Welcome to the new Independent website. We hope you enjoy it and we value your feedback. Please contact us here.

Middle East

Syria air force strikes 'kill 43'


Government air strikes on rebel areas in northern Syria killed at least 43 people and flattened buildings, forcing residents to search mounds of rubble for bodies trapped underneath, anti-regime activists say.

The overnight strikes hit at least five towns in Idlib and Aleppo provinces.

One video purportedly filmed after an airstrike today on the Idlib city of Maarent al-Numan shows a man holding up two child-sized legs not connected to a body. Another man walks by carrying an arm.

Yet another video shows 18 white cloth bundles holding the remains of those killed.

Other videos from the city of Aleppo show the aftermath of an airstrike on a mosque.

While some men carry away bodies, others work to dig out a survivor whose legs are buried in debris.

Activist claims and videos cannot be independently verified due to restrictions on reporting in Syria. But all videos corresponded to activist reports and appeared to have been filmed where they said they were.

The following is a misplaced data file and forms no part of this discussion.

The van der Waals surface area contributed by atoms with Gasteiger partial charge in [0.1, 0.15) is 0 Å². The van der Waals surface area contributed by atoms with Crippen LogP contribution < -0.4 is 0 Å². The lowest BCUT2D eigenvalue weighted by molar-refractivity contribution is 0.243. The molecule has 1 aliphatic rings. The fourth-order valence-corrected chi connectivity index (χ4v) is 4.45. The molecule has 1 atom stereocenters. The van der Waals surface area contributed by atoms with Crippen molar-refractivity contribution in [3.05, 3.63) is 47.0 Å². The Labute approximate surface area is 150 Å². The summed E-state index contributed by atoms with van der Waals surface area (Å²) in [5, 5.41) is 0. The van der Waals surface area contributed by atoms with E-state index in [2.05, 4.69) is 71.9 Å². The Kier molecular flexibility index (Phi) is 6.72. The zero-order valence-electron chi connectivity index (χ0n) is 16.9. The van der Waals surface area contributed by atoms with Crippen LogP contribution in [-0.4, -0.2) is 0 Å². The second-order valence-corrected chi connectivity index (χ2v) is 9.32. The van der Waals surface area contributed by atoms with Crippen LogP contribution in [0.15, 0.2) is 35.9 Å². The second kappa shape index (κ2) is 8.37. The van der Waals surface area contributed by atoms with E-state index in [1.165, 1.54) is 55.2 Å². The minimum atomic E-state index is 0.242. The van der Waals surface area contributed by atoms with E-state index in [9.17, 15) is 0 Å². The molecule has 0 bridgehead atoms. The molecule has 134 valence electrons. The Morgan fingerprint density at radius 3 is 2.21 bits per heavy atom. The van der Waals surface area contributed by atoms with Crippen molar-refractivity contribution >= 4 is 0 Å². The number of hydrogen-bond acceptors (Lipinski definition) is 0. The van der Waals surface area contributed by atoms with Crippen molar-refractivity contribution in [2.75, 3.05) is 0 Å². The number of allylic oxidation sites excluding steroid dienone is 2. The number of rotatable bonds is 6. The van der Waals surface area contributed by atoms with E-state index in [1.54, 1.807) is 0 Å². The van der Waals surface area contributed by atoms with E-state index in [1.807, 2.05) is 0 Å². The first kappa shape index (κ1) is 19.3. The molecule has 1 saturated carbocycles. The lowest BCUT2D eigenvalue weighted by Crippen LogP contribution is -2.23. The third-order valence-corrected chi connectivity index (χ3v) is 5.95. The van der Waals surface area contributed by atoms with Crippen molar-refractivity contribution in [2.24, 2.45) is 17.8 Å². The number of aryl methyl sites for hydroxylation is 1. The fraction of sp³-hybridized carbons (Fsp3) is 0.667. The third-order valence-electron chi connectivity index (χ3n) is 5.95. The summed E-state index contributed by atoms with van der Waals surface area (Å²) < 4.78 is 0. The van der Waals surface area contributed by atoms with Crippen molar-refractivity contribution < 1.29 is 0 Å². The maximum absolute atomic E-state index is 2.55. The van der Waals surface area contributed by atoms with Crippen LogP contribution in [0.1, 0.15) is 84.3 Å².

The footage provides a window into the carnage wrought by the Syrian military's increasing reliance on airstrikes to fight rebels waging a harsh civil war to topple President Bashar Assad.

Rights groups say the airstrikes often hit civilian areas. And this week, Human Rights Watch accused Syria of using cluster munitions, which the New York-based group says endanger civilians.

The regime contends that it is fighting terrorists backed by foreign powers who seek to destroy Syria. It also denied using cluster munitions.

A number of nations and the UN envoy to the Syria conflict are pushing for a temporary cease-fire during a Muslim holiday later this month.

Joint UN-Arab League envoy Lakhdar Brahimi has called on the Syrian government to take the first step in observing a truce during the four-day Eid al-Adha holiday that begins on October 26.

He said the Jordanian capital Amman, today the temporary truce could be a first step in helping Syrians "to resolve their problems and to rebuild a new Syria as aspired for by its people."

The Syrian government said it wants a ceasefire but the rebels lack a unified leadership that can agree to it.